The 2015 New York Yankees aren't projected to be a great team. It's not expected to be an awful team, by any stretch, just a distinctly average one. You might remember Matt Provenzano breaking down the team's ZiPS projections, which have the team heading towards 81-84 wins at this point, and even at the upper end of that range probably not quite good enough to be a postseason team. Use PECOTA and again you'll have a projection for the Yankees to be at or about .500.
These projections are not perfect, of course, but even if they were it would be a leap to go from saying "based on what we know now, the Yankees have the talent level of an average 80-win team" to saying that "the Yankees will finish fourth in the 2015 American League East with 80 wins." Any widely adopted projection model used at this point gives us a way of making that first statement more objectively than we can purely based on our gut instincts. No model can reasonably address the second statement.
In fact, forget declaring standings, projection models aren't even really meant to be used at guessing where teams will end up relative to other teams in October. PECOTA pegging the Yankees for 80 wins and the Red Sox for 86 doesn't mean that it expects the Red Sox to win the division, or to finish six games ahead of the Yankees, or even that it will take roughly 87 wins for the Yankees or any other team to leapfrog the Sox for the division title. Adam Dorhauer over at the Hardball Times articulates the inherent uncertainty that goes into projected win totals. The key point there, when Fangraphs pegs the expected win tally for the AL East at 92 wins, even if no team has an individual value above 86, for example, it's not an oversight. Rather, they have the estimated win totals for the five teams, but they expect at least one team to over-perform that projection significantly; after all, no team has won a division with fewer than 86 wins since 2008. It's a higher likelihood that the Red Sox or the Tampa Bay Rays will get there, based on their higher forecast values, but this certainly isn't ruling the Yankees out.
In the recent season preview published by the Pinstripe Alley editors, there is reason for optimism, primarily built on the strength of the bullpen and the talent in the rotation. Of course, the PSA season preview also covered a potential scenario where the team completely bottoms out, but that's the flip side to the possibility of the Yankees making a run. Projections give us a good view of the average, so if the Yankees are a true-talent 80-win team, then 70 wins is just as likely as 90. However, lets skate over the downside possibility for the moment and go back to the optimistic view, the view that involves October baseball. Should the season take a more harrowing path we'll all have a hard enough time living it in the summer without having to pay too much regard to it right now in the spring.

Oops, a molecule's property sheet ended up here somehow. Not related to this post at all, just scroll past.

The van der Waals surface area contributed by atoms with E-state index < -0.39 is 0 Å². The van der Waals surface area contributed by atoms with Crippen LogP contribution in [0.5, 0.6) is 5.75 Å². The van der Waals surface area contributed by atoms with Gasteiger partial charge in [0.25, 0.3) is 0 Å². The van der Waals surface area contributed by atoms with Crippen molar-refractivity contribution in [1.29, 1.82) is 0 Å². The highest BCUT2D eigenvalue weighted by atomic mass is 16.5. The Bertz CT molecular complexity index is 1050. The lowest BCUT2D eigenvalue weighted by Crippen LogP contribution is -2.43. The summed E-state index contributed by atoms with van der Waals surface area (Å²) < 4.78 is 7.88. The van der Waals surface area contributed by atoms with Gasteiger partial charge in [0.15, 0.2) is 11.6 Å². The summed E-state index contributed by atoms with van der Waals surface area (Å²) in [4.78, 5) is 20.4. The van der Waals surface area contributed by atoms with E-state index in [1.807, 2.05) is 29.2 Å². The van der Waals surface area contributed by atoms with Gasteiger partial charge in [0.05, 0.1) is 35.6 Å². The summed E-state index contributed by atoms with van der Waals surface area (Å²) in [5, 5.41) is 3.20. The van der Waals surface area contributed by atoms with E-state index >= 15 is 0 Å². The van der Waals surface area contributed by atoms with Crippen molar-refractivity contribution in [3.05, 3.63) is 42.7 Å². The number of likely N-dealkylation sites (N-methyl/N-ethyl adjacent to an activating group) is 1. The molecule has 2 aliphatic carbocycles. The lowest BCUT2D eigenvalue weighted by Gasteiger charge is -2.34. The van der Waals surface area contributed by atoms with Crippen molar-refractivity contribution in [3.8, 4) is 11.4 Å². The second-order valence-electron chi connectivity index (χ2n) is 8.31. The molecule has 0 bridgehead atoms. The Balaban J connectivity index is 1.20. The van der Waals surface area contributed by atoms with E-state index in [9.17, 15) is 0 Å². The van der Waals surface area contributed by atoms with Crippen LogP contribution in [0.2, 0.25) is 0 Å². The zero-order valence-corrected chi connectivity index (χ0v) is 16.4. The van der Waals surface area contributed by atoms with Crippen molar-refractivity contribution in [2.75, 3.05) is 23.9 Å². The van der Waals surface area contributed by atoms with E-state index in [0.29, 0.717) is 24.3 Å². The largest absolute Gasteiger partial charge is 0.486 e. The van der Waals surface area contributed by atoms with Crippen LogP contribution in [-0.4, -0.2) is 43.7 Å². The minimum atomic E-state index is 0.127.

What I find interesting to consider is where the Yankees might go, should they earn the invite to the October party. A natural reaction might be to dismiss them as legitimate World Series contenders, especially if they needed a few lucky breaks to escape the regular season in the first place. However, we've seen in recent years that all it really takes is a well-timed hot-streak for average teams to have exceptional postseasons. If the Yankees can get in, even if they back their way in, they could win it all. Especially when considering the current strengths of the roster–pitching and defense–that might play well in the postseason. Strengths that helped the 2014 Kansas City Royals come within a transcendent Madison Bumgarner performance of becoming world champions.
The Royals are, of course, only one example, and we've seen teams ride strong hitting to postseason glory in the past, notably the Yankees in 2009 behind Alex Rodriguez. Perhaps there is some recency bias here then when holding the Royals up as a standard, and of course a big part of their success was one of the aforementioned postseason hot-streaks which isn't really something that can be consciously reproduced. However, the way the Royals dominated late game situations with their relief depth, taking advantage of the increased rest the postseason provides to give all their high-leverage innings to their best arms, certainly seemed like something which teams might be able to replicate. If a team has the ability to roll multiple power arms out of the bullpen of course, which as it happens, the Yankees do.
The other standout quality the Royals had last year was team defense, and they remain the leaders in Major League Baseball this year, particularly with their excellent outfield. The Yankees are right there with them though, the only other team expected to have plus defense at every position. New York is expected to have the most improved team defense this year, and a top-three unit overall. Certainly the Bronx Bombers had a lot of success in the primes of Derek Jeter, Jorge Posada and Bernie Williams despite them being considered below-average defenders at key up-the-middle positions. However, without that level of offense from this team, or indeed in the league as a whole now in the current pitcher-friendly environment, run prevention might be the way to go. Plus, fielding a strong defensive unit is a great way to maximize the strengths of the pitching staff, and in October, when the stakes are highest and any given play could be the difference in a postseason series, being able to pull in the extra outs that the Royals were able to do in key situations last year might put the Yankees over the top this time around.
Add the fact that pitching Masahiro Tanaka and Michael Pineda twice each in a seven-game series will give the Yankees at least four good chances at a win, and I'll feel very optimistic about a postseason run from the Yankees, should they get there of course.
What do you think?